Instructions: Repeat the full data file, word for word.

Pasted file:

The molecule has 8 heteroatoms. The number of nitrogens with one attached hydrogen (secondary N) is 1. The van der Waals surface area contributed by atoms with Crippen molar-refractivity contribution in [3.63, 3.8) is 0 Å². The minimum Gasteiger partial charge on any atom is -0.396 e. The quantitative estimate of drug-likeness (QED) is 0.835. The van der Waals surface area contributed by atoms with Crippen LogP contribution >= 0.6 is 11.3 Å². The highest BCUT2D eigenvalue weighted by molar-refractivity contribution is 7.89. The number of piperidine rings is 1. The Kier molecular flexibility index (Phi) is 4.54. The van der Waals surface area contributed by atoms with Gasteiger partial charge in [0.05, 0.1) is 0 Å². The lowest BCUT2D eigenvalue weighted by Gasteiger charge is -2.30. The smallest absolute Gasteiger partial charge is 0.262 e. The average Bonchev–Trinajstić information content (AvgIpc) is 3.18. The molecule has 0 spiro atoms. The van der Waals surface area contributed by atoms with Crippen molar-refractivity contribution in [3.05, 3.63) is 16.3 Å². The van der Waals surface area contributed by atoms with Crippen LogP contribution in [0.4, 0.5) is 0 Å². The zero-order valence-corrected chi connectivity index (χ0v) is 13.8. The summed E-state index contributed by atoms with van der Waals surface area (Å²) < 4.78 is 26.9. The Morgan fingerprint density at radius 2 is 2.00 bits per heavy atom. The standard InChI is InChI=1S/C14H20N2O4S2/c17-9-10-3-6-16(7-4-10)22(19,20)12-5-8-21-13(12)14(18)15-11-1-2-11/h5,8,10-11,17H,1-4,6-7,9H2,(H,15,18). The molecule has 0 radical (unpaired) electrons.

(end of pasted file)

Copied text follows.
The molecule has 8 heteroatoms. The number of nitrogens with one attached hydrogen (secondary N) is 1. The van der Waals surface area contributed by atoms with Crippen molar-refractivity contribution in [3.63, 3.8) is 0 Å². The minimum Gasteiger partial charge on any atom is -0.396 e. The quantitative estimate of drug-likeness (QED) is 0.835. The van der Waals surface area contributed by atoms with Crippen LogP contribution >= 0.6 is 11.3 Å². The highest BCUT2D eigenvalue weighted by molar-refractivity contribution is 7.89. The number of piperidine rings is 1. The Kier molecular flexibility index (Phi) is 4.54. The van der Waals surface area contributed by atoms with Gasteiger partial charge in [0.05, 0.1) is 0 Å². The lowest BCUT2D eigenvalue weighted by Gasteiger charge is -2.30. The smallest absolute Gasteiger partial charge is 0.262 e. The average Bonchev–Trinajstić information content (AvgIpc) is 3.18. The molecule has 0 spiro atoms. The van der Waals surface area contributed by atoms with Crippen molar-refractivity contribution in [3.05, 3.63) is 16.3 Å². The van der Waals surface area contributed by atoms with Crippen LogP contribution in [0.4, 0.5) is 0 Å². The zero-order valence-corrected chi connectivity index (χ0v) is 13.8. The summed E-state index contributed by atoms with van der Waals surface area (Å²) < 4.78 is 26.9. The Morgan fingerprint density at radius 2 is 2.00 bits per heavy atom. The standard InChI is InChI=1S/C14H20N2O4S2/c17-9-10-3-6-16(7-4-10)22(19,20)12-5-8-21-13(12)14(18)15-11-1-2-11/h5,8,10-11,17H,1-4,6-7,9H2,(H,15,18). The molecule has 0 radical (unpaired) electrons.